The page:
La. delays parole hearing for 71-year-old man who killed deputy as a teen
A half-century later and nearly two years since the U.S. Supreme Court ruled in his favor, the inmate is still waiting for his first chance at freedom
By Michael Kunzelman
BATON ROUGE, La. — In 1963, Henry Montgomery killed a sheriff’s deputy less than two weeks after his 17th birthday. A half-century later and nearly two years since the U.S. Supreme Court ruled in his favor, he’s still waiting for his first chance at freedom.
Louisiana’s parole board postponed Thursday’s scheduled hearing for the 71-year-old inmate, whose case enabled roughly 2,000 other inmates to argue for their release after receiving mandatory life-without-parole sentences as juveniles.
The delay surprised Montgomery’s legal team and relatives of Charles Hurt, the slain East Baton Rouge Parish sheriff’s deputy. Becky Wilson, one of Hurt’s three children, said she had driven from Arkansas to Baton Rouge on Wednesday to speak at the hearing. Wilson and her son declined to comment on the board’s move.
Jim Wise, vice chairman of the Louisiana Board of Pardons and Committee on Parole, said a legal opinion from Louisiana’s attorney general is needed to resolve an apparent conflict between two laws governing parole hearings: One says a three-member panel must decide parole for juvenile offenders, while another says anyone convicted of a violent crime against a law enforcement officer must face a panel of at least five members.
Wise said he hopes to reschedule the hearing for within 60 days. Montgomery, meanwhile, remains at the Louisiana State Penitentiary in Angola, where he appeared with his lawyer by video link.
A spokesman for the Louisiana Parole Project, which represents Montgomery, said the delay was a “complete surprise.”
“It was kind of an ambush this morning,” added Kerry Myers, a former Angola inmate now working for the nonprofit organization.
The U.S. Supreme Court decided in 2012 that mandatory sentencing of juvenile homicide offenders to life without possibility of parole is unconstitutional “cruel and unusual” punishment. In January 2016, the justices made their decision retroactive, deciding in Montgomery v. Louisiana to extend its ban on such sentences to people already in prison.
The decision ushered in a wave of new sentences and the release of inmates from Michigan to Pennsylvania, Arkansas and beyond. But other former teen offenders are still waiting for a chance at resentencing in states and counties that have been slow to address the court ruling, an Associated Press investigation found.
In Michigan, for example, prosecutors are seeking new no-parole sentences for nearly two-thirds of 363 juvenile lifers. Those cases are on hold until the Michigan Supreme Court, which heard arguments in October, determines whether judges or juries should decide the fate of those inmates.
Justice Anthony Kennedy said prisoners like Montgomery “must be given the opportunity to show their crime did not reflect irreparable corruption; and, if it did not, their hope for some years of life outside prison walls must be restored.”
A state judge who resentenced Montgomery to life with the possibility of parole said in June that he’s a “model prisoner” who appears to be rehabilitated.
Keith Nordyke, Montgomery’s attorney for the parole board proceedings, said his client has completed a 100-hour “pre-release course” and received other services to help with his transition if he is released from prison. But he said freedom wouldn’t come easy for Montgomery after decades behind bars.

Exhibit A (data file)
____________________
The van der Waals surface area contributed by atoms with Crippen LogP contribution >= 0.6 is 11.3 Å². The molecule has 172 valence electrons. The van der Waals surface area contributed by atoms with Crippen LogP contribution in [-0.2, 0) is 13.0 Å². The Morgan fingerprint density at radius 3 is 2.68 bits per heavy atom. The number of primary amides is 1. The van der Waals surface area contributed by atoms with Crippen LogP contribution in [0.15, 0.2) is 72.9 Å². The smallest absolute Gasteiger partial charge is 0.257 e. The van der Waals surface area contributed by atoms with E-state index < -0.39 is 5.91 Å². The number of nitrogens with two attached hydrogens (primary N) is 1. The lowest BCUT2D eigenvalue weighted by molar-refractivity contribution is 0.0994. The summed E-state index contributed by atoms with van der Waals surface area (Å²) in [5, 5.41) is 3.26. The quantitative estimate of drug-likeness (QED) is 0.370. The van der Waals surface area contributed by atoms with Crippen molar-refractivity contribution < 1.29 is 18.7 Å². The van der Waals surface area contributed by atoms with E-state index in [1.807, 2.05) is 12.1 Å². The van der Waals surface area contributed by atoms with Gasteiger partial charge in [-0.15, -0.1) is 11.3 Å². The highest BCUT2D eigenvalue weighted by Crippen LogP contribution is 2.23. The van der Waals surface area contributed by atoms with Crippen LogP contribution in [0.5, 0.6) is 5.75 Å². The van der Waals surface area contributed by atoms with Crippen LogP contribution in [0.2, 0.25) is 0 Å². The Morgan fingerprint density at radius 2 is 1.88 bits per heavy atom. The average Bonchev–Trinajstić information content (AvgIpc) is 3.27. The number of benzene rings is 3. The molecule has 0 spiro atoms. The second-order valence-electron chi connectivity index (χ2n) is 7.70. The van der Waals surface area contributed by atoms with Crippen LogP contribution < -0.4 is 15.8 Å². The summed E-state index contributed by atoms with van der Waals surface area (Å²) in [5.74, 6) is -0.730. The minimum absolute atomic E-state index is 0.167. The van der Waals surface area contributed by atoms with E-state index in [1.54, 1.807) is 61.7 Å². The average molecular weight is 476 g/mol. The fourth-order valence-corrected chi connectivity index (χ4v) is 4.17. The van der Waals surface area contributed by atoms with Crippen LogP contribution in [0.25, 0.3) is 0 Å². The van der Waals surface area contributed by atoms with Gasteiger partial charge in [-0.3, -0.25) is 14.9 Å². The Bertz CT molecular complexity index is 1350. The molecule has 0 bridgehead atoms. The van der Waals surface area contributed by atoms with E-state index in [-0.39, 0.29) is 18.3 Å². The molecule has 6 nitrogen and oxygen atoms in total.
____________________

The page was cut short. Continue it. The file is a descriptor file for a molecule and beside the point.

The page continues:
“I call it ‘Rip Van Winkle syndrome.’ The world has passed him by in many respects,” he said. “We’re talking about somebody who has never held a cellphone in his hands. He’s never experienced a computer.”
Montgomery initially was sentenced to death after a jury convicted him of fatally shooting Hurt. After the Louisiana Supreme Court ruled he didn’t get a fair trial and threw out his murder conviction in 1966, Montgomery was retried, found “guilty without capital punishment” and automatically sentenced to life without parole.
A new Louisiana law makes juvenile lifers eligible for release after 25 years in prison — unless a prosecutor intervenes. The state’s district attorneys have asked judges to deny parole eligibility to 84 of the 255 inmates covered by the law, or about one in three cases, according to the Louisiana Center for Children’s Rights, an advocacy group.
A few Louisiana prosecutors are seeking to deny parole eligibility in most of their cases. Some district attorneys report case numbers that vary from the group’s tally, but not enough to make a significant difference in the statewide percentage it cites.
Montgomery’s lawyers said he has strived to be a positive role model for other prisoners, serving as a coach and trainer for a boxing team he helped form inside prison.
Hurt was married and had three children. Jean Paul deGravelles, a grandson of the slain deputy, had said he planned to address the parole board and oppose Montgomery’s release. In an interview before the hearing, deGravelles said Montgomery, at 17, was old enough to know right from wrong when he shot Hurt, who was looking for truants when he crossed paths with the school-skipping teenager.
“This man went to trial twice, both times found guilty,” said deGravelles, a captain at the Lafourche Parish Sheriff’s Office. “What’s so different now than when he killed (Hurt) 50 years ago? The situation hasn’t changed.”